Engineers are never satisfied. There's always something to be tweaked, an iefficiency to close, a procedure that could be done better. At a certain point you have to ship, or you'll sit there playing around with ideas forever. Each summer and winter break gives me the opportunity to examine what has worked and not worked and if there are any adjustments to make. The arrangement of my room is an ongoing engineering problem. The given conditions keep changing: increasing class size, evolved teaching methods, more technology, etc. My room has changed along the way, shifting to match my teaching style and contributing to a shift in my teaching style at the same time. Let's take a stroll down memory lane.

Year 1 

room1.png

Average Class Size: 18

Commonly known as the "I have no idea what I'm doing" arrangment. At the time I was focusing on figuring out how to manage a classroom, teach lessons, and make sure what I was saying was correct. I also lacked all the fancy toys I had today, so I didn't mess with the "traditional" classroom model. Students in rows, dutifully copying notes off the board. It's boring, but I think it's all something we have to experience or you'll just go crazy trying to do too many things when you get started. This setting works fine for testing, but is a nightmare for groups. I did very few things with groups because a) I was new and b) planning them was a nightmare because I wanted to assign groups properly to make sure everyone worked well together. So many areas of my classroom wound up as wasted space. I had these beautiful tables with nothing really on them and a very congested central area for the calculators. By the end of the year I had decided that too many kids were relegated to a back row far far from the board, which spawned...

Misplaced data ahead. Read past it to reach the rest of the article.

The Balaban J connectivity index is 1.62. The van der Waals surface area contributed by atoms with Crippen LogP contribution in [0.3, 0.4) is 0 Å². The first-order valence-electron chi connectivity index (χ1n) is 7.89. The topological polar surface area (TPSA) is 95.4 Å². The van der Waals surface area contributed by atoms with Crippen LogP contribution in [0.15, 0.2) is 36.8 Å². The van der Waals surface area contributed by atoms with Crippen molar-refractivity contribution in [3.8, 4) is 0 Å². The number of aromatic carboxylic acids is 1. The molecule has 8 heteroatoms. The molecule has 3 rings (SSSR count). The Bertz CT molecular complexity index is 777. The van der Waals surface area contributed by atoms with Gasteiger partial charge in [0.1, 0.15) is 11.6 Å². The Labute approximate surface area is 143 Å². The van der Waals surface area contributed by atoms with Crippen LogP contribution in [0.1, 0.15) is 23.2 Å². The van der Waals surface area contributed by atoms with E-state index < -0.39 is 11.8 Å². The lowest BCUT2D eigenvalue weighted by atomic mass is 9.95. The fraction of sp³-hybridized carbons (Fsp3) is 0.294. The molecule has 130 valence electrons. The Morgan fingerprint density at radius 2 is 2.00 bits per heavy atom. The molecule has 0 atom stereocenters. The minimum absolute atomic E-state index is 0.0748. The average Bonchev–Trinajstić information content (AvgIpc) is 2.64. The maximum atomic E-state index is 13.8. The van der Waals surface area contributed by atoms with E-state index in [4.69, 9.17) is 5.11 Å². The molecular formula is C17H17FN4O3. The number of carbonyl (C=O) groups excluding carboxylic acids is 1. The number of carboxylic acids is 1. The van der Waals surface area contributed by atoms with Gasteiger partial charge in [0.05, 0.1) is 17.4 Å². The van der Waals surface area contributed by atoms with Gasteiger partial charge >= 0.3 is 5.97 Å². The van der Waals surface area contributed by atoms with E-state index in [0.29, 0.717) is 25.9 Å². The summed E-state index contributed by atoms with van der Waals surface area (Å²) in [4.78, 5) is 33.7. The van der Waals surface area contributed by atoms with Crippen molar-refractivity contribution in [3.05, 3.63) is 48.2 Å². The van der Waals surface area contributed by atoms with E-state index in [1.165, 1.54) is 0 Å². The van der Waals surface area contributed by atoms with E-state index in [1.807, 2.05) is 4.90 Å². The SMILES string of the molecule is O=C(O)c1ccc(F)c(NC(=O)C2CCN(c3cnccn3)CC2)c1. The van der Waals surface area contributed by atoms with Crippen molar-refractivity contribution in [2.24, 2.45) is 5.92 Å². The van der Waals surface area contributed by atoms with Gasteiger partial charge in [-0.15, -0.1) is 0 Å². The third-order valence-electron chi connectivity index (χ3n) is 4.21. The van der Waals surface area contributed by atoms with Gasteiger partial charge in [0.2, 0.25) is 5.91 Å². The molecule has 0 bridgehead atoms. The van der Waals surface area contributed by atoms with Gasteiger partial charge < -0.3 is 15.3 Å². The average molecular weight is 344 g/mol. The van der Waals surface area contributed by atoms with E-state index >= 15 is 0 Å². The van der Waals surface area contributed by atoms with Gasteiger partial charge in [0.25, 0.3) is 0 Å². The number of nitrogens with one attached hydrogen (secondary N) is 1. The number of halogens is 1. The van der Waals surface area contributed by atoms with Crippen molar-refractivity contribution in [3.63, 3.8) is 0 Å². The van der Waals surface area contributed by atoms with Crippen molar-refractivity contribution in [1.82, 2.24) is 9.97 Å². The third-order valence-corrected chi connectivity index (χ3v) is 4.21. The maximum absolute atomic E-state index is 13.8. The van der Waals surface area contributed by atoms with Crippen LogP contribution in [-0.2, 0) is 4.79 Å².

Year 2

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Average Class Size: 21